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Gov Career

By Phil Piemonte

Blog archive

You think you're so smart

Being a brainiac may not necessarily be the keys to the kingdom when seeking a government job, according to one recent survey.

In the survey, sponsored by job search company CareerBuilder Government Solutions, 70 percent of government employers said they value high “emotional intelligence” over high IQ. The online survey, conducted by Harris Interactive, surveyed 267 hiring managers and human resources professionals across various levels of government, including federal employers.

According to the survey sponsors, emotional intelligence (EI) is “a general measurement of a person’s abilities to control emotions, to sense, understand and react to others’ emotions, and manage complex relationships.”

In addition to indicating that they put a higher value on EI, 62 percent of respondents also said they would not hire someone who has a high IQ but low EI.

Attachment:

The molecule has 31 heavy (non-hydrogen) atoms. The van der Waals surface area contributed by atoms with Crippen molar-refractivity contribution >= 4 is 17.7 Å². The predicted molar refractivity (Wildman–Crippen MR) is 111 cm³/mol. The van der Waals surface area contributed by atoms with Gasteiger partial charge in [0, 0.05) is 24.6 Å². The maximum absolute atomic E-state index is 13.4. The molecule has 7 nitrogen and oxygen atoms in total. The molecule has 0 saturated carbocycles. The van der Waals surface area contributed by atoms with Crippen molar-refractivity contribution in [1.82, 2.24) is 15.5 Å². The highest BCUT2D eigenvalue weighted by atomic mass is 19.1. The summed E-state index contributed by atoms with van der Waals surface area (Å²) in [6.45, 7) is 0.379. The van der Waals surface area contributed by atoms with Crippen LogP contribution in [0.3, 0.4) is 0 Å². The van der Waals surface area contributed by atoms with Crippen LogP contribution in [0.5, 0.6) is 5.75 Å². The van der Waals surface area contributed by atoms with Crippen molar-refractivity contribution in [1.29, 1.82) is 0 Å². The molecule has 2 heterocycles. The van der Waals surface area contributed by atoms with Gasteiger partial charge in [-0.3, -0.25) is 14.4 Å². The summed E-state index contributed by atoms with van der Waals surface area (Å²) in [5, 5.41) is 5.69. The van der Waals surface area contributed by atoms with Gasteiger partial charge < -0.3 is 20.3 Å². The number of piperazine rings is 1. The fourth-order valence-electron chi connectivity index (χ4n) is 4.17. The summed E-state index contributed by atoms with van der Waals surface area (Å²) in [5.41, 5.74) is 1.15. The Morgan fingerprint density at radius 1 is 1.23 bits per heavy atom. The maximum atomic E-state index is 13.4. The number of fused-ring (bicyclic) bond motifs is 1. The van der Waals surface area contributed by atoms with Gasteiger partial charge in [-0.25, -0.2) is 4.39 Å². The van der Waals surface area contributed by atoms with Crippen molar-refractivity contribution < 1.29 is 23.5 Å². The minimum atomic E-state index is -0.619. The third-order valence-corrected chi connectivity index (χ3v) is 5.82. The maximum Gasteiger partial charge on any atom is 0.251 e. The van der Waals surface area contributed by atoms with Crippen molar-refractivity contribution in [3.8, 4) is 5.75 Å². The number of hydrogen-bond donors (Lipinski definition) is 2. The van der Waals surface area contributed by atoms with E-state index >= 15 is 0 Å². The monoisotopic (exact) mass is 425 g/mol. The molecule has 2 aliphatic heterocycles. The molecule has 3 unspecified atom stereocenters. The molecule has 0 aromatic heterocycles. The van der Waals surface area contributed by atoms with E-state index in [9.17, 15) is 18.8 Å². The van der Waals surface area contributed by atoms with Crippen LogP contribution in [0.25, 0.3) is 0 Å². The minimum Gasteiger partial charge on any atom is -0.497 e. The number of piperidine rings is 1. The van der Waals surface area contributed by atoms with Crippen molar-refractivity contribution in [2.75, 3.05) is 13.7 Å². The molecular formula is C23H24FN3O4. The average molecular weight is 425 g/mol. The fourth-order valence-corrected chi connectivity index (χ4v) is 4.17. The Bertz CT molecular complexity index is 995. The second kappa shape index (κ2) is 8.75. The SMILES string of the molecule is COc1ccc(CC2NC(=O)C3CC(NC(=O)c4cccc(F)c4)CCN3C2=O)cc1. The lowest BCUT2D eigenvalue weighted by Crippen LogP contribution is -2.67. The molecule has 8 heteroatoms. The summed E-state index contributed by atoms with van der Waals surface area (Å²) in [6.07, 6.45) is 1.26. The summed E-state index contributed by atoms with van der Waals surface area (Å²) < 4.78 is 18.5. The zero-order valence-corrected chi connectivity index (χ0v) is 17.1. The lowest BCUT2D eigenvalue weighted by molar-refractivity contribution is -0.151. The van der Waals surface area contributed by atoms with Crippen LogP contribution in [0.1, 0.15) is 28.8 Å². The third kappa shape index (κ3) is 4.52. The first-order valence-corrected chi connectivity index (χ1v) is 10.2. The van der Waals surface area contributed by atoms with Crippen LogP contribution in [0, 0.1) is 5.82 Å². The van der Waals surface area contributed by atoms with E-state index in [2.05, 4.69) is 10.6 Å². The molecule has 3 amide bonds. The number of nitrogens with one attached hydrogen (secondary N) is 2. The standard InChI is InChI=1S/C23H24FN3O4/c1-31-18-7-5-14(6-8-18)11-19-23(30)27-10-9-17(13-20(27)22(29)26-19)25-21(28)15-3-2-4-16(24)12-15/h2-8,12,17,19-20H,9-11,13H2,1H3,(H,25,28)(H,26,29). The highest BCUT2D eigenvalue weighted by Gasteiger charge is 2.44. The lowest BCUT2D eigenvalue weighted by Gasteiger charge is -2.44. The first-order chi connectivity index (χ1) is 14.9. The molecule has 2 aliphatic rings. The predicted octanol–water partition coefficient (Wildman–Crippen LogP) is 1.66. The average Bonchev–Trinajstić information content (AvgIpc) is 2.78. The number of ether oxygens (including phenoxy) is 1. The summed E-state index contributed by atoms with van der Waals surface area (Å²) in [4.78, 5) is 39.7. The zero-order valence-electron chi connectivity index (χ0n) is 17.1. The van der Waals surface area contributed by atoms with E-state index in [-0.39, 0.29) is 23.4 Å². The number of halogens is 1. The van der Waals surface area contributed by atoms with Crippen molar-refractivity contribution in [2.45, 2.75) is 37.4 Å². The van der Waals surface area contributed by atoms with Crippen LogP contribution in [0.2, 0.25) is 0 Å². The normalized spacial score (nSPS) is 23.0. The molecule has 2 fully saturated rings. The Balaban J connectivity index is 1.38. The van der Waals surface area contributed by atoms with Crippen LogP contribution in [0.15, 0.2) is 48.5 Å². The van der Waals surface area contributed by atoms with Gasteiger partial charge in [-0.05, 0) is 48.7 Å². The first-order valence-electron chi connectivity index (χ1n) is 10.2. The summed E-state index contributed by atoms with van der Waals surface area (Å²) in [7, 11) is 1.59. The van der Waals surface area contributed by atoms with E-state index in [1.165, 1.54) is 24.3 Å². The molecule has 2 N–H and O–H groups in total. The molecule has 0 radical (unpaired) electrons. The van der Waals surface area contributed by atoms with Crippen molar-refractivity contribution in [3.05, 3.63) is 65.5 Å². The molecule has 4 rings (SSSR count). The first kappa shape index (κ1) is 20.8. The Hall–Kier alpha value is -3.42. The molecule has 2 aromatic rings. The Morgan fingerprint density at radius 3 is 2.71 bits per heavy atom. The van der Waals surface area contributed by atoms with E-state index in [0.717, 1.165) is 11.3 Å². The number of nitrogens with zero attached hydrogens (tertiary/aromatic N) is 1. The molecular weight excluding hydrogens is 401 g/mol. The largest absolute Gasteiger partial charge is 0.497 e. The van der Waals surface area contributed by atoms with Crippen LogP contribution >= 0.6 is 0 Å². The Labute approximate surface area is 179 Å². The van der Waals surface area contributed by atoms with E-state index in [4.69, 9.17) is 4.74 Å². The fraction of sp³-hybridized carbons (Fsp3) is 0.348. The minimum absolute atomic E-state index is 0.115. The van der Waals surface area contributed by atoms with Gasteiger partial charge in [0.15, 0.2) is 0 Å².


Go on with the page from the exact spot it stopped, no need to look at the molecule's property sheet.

Most of the survey respondents also indicated they probably would favor high EI employees when promotion time came—77 percent of respondents said they would be more likely to promote the high EI worker over the high IQ employee.

In addition, 34 percent of respondents indicated that they are placing a greater emphasis on high EI for hiring and promotion decisions in the current post-recession environment.

Why is high EI is more important than high IQ? Respondents to the survey listed a number of reasons, in order of importance:

  • Employees with high EI know how to resolve conflict effectively.
  • They are more likely to stay calm under pressure.
  • They are empathetic to their team members and react accordingly.
  • They know what touches and motivates others.